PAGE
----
Just my two cents. Also, I'm going to keep an eye on this thread and hopefully we'll find some cool resources. That paper you mentioned looks awesome and I'm definitely going to hold on it. It would be cool if someone started a page with a collection of stuff like this.
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Gimym JIMBERT
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« Reply #6 on: October 22, 2010, 07:43:42 PM »

http://www.smile.talktalk.net/sj_index/nss/nss_contents/index.htm
Just about sonic but analysis of momentum/speed gameplay in plateformer (along other things)
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« Reply #7 on: October 22, 2010, 08:45:40 PM »

I'd also be really interested in this.  I just started working on my first 2D platformer, and I'm a little uncertain about how to structure the landscape and stuff like that.
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ezuk
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« Reply #8 on: November 05, 2010, 09:20:45 PM »

Bumping because I ran across these this morning:

http://www.auntiepixelante.com/?p=465
http://www.significant-bits.com/what-made-those-old-2d-platformers-so-great

I’m actually surprised that someone hasn’t posted a breakdown of a few dozen Super Mario 3 levels, say, to try to figure out why they work.
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JustRadek
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« Reply #9 on: November 16, 2010, 05:36:18 PM »

I wrote the above article (What Made 2D Platformers So Great), and I'm actually doing a post about some some of the level design lessons gleamed from SMB3. It's a little time consuming, but it should be worth it as the platforming articles always prove popular.
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ezuk
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« Reply #10 on: November 17, 2010, 10:30:39 AM »

I wrote the above article (What Made 2D Platformers So Great), and I'm actually doing a post about some some of the level design lessons gleamed from SMB3. It's a little time consuming, but it should be worth it as the platforming articles always prove popular.

That’s great to hear.  I really enjoyed the article on the 2D platformers – it was quite well written and informative.

I’ll certainly be interested in what you have to say about SMB3 when you post your thoughts.
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JustRadek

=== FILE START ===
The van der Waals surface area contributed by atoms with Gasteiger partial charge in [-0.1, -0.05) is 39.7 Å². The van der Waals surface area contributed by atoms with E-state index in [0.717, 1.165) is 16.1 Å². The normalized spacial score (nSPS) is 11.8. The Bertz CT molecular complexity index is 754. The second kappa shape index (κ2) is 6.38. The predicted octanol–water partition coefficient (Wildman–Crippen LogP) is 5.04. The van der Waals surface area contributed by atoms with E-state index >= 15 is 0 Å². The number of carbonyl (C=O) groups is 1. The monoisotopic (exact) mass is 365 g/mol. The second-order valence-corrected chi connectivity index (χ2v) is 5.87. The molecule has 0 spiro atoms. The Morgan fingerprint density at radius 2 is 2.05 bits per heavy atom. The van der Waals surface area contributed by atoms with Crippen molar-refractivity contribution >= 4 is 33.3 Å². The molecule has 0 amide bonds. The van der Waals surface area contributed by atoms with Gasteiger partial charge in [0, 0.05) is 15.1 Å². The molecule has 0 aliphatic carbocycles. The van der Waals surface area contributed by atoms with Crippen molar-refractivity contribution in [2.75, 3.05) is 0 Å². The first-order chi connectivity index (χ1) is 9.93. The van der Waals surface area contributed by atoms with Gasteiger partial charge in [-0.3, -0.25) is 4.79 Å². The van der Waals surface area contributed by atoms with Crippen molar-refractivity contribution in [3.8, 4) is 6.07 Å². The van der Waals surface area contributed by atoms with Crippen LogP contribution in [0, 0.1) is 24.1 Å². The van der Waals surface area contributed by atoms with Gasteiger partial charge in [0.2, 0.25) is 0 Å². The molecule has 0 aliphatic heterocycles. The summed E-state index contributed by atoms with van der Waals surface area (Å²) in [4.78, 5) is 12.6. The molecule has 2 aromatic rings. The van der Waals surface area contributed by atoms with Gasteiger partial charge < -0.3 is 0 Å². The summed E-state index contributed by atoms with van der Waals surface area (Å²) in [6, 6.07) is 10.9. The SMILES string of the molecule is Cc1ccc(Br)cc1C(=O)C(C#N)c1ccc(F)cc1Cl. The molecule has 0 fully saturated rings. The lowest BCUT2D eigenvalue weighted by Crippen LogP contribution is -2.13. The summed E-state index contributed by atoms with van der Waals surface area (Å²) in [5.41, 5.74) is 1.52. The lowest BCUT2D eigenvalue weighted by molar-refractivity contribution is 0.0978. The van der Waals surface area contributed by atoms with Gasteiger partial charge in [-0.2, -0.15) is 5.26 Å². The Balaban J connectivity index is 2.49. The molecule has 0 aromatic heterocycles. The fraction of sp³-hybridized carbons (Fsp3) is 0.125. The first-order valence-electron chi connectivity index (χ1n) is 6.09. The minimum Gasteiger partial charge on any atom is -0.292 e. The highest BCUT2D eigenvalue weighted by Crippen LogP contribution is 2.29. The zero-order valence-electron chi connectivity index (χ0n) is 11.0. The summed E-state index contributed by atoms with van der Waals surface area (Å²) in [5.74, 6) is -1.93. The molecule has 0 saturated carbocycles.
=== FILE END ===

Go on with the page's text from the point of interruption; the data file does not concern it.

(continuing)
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« Reply #11 on: November 18, 2010, 09:14:31 AM »

Thanks for the compliments!

Last time I took a stab at it I played through all of SMB3 and captured a bunch of screenshots as visual aids, but when I returned a week later to write the actual post, I forgot what a lot of the screenshots represented. I'll probably do the same exercise again, except this time with a notepad in hand.
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JustRadek
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« Reply #12 on: December 30, 2010, 02:59:14 PM »

Deconstructing SMB 3 is a huge task, but if anyone's interested, here's my first stab at it: http://www.significant-bits.com/super-mario-bros-3-level-design-lessons
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AuthenticKaizen
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« Reply #13 on: December 30, 2010, 03:52:56 PM »

Nice articles! Smiley

Here is an additional one
Super Mario Bros. 101 - LESSONS IN 2D GAME DESIGN
http://8bithorse.blogspot.com/2010/11/super-mario-bros-101.html
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« Reply #14 on: January 06, 2011, 08:23:12 AM »

This is a pretty awesome thread.  That SMB3 article has popped up on slashdot and kotaku.  I've been playing a lot of 2d Castlevania games lately, and it's interesting how the light combat in those games plays into the rhythm groups of the platforming.

I didn't read your 2d platformer rhythm based paper, but here is one that I found interesting:
http://portal.acm.org/citation.cfm?id=1536548

I'd be interested in reading this article, but it looks like it's behind a paywall.  Is there anywhere else it's been published ?

Cheers!